Aeroplanes have been in the news recently for all the wrong reasons. From tragic crashes, near-miss incidents, to whoppingly long delayed flights, the list of depressing news has been endless. Japan Airlines just added another one that stopped short of an aviation disaster! A pilot, flying an aeroplane after getting drunk, can be fatal. Well, that is exactly what this Japan Airlines pilot tried to do when he was fortunately caught. If he had escaped scrutiny and landed in the pilot’s seat in the plane’s cockpit, surely, it would have had a bad end. The pilot could have put hundreds of passengers lives in danger. Well, in this latest incident, a co-pilot with Japan Airlines was arrested by the British Police just in the nick of time.
And how drunk was he? It transpires that he had consumed as many as 2 wine bottles and over 1.8 ltr of beer! The period? In a span of 6 hours. When? The night before he was supposed to fly the plane! This incident came to light a day after another Japanese airline flight got delayed due to hung-over pilot.
Considering the gravity of the situation and its potential to cause deaths of hundreds of passengers, the airline bosses lined on stage bowed and apologised on Thursday after the arrest of the pilot in London. The apology may be heartfelt, but it puts the entire Japan Airlines procedures under question. How come they were not able to stop such a behavioural anomaly at the beginning itself. Surely, this must not have been the first time?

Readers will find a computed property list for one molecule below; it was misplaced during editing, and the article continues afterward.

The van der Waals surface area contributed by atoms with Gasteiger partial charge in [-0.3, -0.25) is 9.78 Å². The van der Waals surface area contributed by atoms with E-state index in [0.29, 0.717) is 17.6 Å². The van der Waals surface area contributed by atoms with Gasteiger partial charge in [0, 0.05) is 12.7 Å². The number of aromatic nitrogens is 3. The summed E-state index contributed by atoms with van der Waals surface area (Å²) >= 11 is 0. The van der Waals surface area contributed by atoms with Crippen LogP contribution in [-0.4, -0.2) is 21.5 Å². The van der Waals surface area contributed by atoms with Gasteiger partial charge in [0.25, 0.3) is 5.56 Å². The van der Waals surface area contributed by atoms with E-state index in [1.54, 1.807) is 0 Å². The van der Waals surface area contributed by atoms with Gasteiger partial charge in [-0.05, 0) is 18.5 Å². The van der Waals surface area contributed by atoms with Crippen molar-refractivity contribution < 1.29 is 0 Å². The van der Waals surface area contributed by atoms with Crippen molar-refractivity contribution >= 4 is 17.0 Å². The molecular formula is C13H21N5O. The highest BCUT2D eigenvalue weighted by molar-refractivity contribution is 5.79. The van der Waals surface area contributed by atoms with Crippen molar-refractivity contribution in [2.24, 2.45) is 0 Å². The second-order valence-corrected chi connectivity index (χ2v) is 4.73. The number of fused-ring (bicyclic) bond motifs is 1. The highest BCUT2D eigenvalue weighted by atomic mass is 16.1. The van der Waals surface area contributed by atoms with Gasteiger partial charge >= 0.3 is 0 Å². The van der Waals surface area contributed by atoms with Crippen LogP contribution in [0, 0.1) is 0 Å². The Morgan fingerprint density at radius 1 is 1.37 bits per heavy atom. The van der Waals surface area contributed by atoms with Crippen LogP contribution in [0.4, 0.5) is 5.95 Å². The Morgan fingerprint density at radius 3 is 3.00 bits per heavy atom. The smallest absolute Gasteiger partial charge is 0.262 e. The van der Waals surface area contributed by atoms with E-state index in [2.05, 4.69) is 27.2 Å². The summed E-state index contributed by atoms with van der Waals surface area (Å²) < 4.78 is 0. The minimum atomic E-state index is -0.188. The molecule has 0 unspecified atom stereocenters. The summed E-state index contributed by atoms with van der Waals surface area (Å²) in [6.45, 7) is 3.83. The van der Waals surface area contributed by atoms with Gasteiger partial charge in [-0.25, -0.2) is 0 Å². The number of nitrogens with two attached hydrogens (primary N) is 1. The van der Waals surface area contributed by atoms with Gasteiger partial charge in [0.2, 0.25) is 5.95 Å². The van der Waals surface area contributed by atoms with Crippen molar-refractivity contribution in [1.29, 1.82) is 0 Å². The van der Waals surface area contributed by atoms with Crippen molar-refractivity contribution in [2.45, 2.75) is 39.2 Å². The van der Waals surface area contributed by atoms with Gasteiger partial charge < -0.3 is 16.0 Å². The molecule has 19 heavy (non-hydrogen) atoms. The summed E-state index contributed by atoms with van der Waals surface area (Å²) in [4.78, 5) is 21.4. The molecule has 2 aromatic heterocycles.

Wait! The news gets worse!
According to Channel NewsAsia report, the co-pilot cleared the Japan Airlines in-house breath test but aroused the suspicion of a bus driver (yes, you read that right!) taking him to the plane from Heathrow airport on Sunday.
The co-pilot was arrested after a second breath test before takeoff showed that he had consumed “excessive alcohol”. The co-pilot was required to undergo a blood test which confirmed those results, the airline said in a statement. The flight departed London after a 1:09 hour delay.
“The company sincerely apologises to the passengers and to all affected by the employee’s actions. We are certain (the in-house breath test) wasn’t conducted properly,” Muneaki Kitahara, JAL’s head of communications, was quoted as saying.
Such incidents seem shockingly common! All Nippon Airways too revealed that a hung-over pilot had caused multiple flight delays. After a night of drinking on the remote resort island of Ishigaki in southern Okinawa prefecture, the male pilot in his 40s called in sick, the company said.
Because of this last-minute reporting of sickness, many flights of the airline got delayed linking Okinawa island and smaller regional islands, affecting 619 passengers, the report said.